by Michael Lewis

Someone like you.

Those three words are seared into the memory of Logan Roberts.

Someone like you.

 The Utica City FC defender could not forget those words uttered by policemen after he was stopped in two separate incidents for speeding several years ago.

It wasn't that he was pulled over, but how Roberts, a Black man, was treated.

Someone like you.

These might seem like minor incidents to many. Roberts did not suffer any physical harm, but it still was an unsettling reminder of how people can be judged by the color of their skin. It made a lasting impression on him.

"Especially my father being a police officer, that's always been something that I had felt strongly about and interested in," he said earlier this week. "I grew up middle class in a suburban area of Syracuse. I haven't had a whole lot of run-ins with the police or anything like that. So, everything I had seen, read and heard was from someone else's perspective. That was the first time in my life that I'd actually experienced it. That definitely stuck with me." 

Roberts, in his fifth season in the Major Arena Soccer League, considered himself to be "very laid back" and quiet. One of his teammates called him "King Chill.” 

He grew up in a middle-class family in Syracuse, N.Y. His father, Aaron, a former New York State Trooper, is Black. His grandfather was a member of the legendary Tuskegee Airmen who fought in World War II. His mother, Anne, is White.

"I went to a mostly White high school. I played soccer which in the U.S., especially where I was playing, most kids who played were also White," he said. "Race is something I never really talked about, but it's something I thought about all the time." 

While he played several sports, soccer captured Roberts’ heart. It was a way to have fun, compete and express himself.

"As I got older, I really started to fall in love with it," Roberts said. "It differs from most sports, especially here in the states. I like the flow of the game. People always talk about how the sport is an art form. I do really feel like soccer is an art; a lot of it falls to the eye of the beholder.

"I was able to find my own style, my own kind of artistic style that was different from everyone else's."

 Roberts was team captain Cicero-North Syracuse High School and was named an All-Central New York selection as a senior. He also played for Syracuse FC before attending Binghamton University, where he was a four-year starter, playing as a graduate student after he red-shirted his freshman year. Roberts also was a regular member of the America East Honor Roll as a psychology major.

Prior to his final season in 2016, Roberts had his first police encounter. The Bearcats' first day of preseason included a ton of paperwork to fill out and sign.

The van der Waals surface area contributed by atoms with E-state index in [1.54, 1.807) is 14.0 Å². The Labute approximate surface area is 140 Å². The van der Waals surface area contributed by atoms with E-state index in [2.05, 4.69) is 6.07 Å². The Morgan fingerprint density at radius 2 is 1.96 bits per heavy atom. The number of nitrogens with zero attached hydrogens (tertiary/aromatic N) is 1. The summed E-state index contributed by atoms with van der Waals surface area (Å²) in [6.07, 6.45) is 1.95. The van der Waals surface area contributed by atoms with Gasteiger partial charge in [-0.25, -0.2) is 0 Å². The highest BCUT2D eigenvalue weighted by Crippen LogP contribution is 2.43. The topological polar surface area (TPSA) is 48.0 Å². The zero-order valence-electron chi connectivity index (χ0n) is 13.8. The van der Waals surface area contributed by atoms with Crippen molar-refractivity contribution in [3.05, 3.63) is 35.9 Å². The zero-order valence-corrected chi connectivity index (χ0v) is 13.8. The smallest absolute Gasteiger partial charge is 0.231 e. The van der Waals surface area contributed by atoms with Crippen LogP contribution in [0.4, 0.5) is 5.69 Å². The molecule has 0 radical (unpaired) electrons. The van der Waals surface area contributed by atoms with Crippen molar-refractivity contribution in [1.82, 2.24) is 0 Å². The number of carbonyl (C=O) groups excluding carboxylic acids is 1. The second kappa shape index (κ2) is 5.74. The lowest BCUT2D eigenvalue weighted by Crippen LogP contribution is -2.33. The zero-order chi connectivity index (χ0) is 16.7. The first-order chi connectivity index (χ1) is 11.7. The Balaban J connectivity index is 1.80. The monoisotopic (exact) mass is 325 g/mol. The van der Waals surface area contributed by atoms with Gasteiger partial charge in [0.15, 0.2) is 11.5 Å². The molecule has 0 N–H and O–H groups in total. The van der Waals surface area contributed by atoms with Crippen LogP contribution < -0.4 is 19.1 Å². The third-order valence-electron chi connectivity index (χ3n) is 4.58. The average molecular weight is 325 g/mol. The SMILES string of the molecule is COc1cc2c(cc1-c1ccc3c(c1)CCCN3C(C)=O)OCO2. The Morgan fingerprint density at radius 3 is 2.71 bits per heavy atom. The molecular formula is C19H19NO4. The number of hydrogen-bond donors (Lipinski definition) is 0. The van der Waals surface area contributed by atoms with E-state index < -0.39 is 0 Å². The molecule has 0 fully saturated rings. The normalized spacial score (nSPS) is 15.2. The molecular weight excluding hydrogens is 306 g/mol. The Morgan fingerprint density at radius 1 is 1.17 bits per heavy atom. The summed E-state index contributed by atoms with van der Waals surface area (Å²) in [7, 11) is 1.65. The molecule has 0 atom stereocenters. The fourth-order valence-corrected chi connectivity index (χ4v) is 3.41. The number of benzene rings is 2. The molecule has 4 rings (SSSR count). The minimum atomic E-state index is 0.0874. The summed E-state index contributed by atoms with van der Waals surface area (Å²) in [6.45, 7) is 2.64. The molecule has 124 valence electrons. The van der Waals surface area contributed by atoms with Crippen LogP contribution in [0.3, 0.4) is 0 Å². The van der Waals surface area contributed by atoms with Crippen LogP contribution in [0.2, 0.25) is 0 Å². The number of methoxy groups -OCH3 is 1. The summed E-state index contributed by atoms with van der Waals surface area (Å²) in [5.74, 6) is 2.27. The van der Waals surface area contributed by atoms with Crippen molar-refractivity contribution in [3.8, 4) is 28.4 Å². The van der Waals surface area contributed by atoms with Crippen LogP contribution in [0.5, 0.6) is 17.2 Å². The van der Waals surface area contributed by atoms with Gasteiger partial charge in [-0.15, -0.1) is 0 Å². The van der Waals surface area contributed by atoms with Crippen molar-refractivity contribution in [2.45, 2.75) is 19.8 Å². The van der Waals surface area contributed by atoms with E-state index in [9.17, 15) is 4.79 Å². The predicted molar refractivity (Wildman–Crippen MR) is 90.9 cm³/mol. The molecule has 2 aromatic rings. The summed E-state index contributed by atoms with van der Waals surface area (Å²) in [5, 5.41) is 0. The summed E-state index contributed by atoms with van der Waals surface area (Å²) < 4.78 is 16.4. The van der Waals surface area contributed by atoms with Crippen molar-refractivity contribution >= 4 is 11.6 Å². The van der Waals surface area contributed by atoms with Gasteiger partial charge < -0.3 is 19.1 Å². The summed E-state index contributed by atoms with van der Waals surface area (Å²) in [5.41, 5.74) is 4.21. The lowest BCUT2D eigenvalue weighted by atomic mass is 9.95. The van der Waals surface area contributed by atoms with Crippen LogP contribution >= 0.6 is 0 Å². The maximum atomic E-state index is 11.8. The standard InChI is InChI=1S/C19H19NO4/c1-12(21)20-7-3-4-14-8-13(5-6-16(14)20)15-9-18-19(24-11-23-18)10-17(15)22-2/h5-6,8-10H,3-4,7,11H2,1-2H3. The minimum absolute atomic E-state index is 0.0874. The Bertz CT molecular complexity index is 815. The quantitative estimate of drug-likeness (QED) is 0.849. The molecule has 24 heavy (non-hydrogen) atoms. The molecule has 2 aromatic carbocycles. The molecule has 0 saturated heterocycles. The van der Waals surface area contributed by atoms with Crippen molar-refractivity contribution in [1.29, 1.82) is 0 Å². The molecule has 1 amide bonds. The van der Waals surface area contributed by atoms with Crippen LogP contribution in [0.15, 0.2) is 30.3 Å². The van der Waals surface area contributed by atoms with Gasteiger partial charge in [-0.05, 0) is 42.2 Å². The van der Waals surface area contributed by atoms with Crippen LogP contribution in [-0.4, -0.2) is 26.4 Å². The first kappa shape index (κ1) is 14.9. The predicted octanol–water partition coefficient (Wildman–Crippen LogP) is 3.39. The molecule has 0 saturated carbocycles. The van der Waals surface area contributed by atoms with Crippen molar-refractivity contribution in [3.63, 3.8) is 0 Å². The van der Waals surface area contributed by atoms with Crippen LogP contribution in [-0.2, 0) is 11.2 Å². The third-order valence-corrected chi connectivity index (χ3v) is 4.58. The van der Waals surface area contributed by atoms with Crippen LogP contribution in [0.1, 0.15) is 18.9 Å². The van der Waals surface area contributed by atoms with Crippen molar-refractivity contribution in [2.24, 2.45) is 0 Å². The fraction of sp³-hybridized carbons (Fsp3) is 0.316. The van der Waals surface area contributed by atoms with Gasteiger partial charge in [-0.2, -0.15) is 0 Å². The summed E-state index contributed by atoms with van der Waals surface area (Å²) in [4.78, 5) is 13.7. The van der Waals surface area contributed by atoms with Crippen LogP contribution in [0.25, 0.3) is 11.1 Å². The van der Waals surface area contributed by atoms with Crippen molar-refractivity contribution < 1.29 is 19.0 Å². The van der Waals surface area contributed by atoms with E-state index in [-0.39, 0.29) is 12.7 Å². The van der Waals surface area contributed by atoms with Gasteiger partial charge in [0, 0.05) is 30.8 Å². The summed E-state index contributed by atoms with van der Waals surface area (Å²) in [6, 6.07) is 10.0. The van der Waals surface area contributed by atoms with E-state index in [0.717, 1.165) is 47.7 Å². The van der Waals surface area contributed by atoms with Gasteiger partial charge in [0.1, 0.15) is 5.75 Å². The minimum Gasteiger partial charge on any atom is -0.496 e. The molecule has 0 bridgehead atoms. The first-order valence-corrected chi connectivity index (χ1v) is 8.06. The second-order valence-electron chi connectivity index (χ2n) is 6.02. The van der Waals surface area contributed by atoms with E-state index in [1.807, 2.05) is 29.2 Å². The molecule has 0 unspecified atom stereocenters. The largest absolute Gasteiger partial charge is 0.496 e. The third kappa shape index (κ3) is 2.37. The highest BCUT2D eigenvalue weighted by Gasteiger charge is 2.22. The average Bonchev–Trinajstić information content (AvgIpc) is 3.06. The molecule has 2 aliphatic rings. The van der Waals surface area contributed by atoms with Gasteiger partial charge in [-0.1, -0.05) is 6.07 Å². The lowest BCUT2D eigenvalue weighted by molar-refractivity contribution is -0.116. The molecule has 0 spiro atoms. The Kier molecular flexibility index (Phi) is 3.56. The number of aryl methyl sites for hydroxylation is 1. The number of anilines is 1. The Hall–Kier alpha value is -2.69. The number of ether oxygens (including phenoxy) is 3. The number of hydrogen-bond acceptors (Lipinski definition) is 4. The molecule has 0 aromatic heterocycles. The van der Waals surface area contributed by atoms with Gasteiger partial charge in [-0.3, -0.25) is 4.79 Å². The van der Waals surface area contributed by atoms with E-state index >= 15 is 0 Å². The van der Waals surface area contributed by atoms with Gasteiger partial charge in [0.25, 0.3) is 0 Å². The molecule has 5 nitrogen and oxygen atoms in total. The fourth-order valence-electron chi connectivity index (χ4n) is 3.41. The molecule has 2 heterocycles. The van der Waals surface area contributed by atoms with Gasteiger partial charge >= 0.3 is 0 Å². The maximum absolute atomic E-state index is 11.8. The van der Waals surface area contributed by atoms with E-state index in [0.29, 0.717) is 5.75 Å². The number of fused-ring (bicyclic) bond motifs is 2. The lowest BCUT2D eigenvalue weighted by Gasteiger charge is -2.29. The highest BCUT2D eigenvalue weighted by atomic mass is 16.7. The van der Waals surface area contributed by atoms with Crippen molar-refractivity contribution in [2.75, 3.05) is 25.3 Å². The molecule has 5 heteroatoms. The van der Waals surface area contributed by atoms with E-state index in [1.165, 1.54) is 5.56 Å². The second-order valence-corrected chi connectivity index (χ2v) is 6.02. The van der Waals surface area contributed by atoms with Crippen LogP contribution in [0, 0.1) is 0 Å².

"It's like a four-hour day," said Roberts, who admitted he wanted to get home and that he wasn't "in a great mood."

He quickly drove off the campus and police immediately pulled him over.

"I stopped, got out my license and the police officer walked up to the window," Roberts said. "He looked in and after seeing me and putting the flashlight [on him]. He called his partner also to come up. As it was happening, I didn't really think a whole lot of it. But I was like, 'That's weird that you would he ask for someone else.' They started to ask me some questions. What was I doing? Why? Where was I coming from?"

When Roberts reached for his glove compartment to get his registration, the partner, standing at the passenger window, reached for his holster. 

"That was the first time that anything like that happened to me," he said. "I got the registration, and I gave it to him. The police officer said that they had to check out someone like me coming off campus. They went back to the car, and they left. I just sat there for a minute and processed that. 

"There was no other reason that either of those things could have happened except for the way that I looked. That was the first time I'd really ever [had] that encounter with the police. ... The thing that stuck with me was when he said 'someone like you' coming off campus."

In his piece on TheOdyesseyOnLine.com, Roberts said he felt "helpless, in the truest sense of the word."

A few days later, his mother saw a TV segment about what Black men should do if they were stopped by police. She sent it to their son.

"After a co-worker wanted to send it to her children, but my mom tried to explain to her that it wasn't the same for her kids because they were white," Roberts wrote on TheOdysseyOnLine.com. "My parents realized they were helpless, too. They did everything in their power to give my brother and I the best life possible. They raised us to have great respect for everyone, especially law enforcement, and in that moment none of it could have mattered. Why would their child, whose never been in a fight in his life, ever be a threat? They realized that the answer was related to the color of my skin, and it scared them."

In 2017, Roberts was involved in another incident. As a volunteer assistant coach at Le Moyne College in Syracuse, he had returned home with the team from a road trip. It was around 2:30 in the morning and Roberts wanted to hang out at a friend's house in suburban Manlius, an affluent suburb.

 "I was going a little fast," he said earlier this week. "It was late and there's no one else in the road. I didn't really think anything of it. I had gone up and down over a hill and turned right into the neighborhood. It was just right bottom of the hill when I saw the [police car's] lights come on. I pulled right over. He came up and he flashes his flashlight inside. I gave him my license. He was like, 'Well, what were you doing?' I was like, 'I'm just going to a friend's house.’ “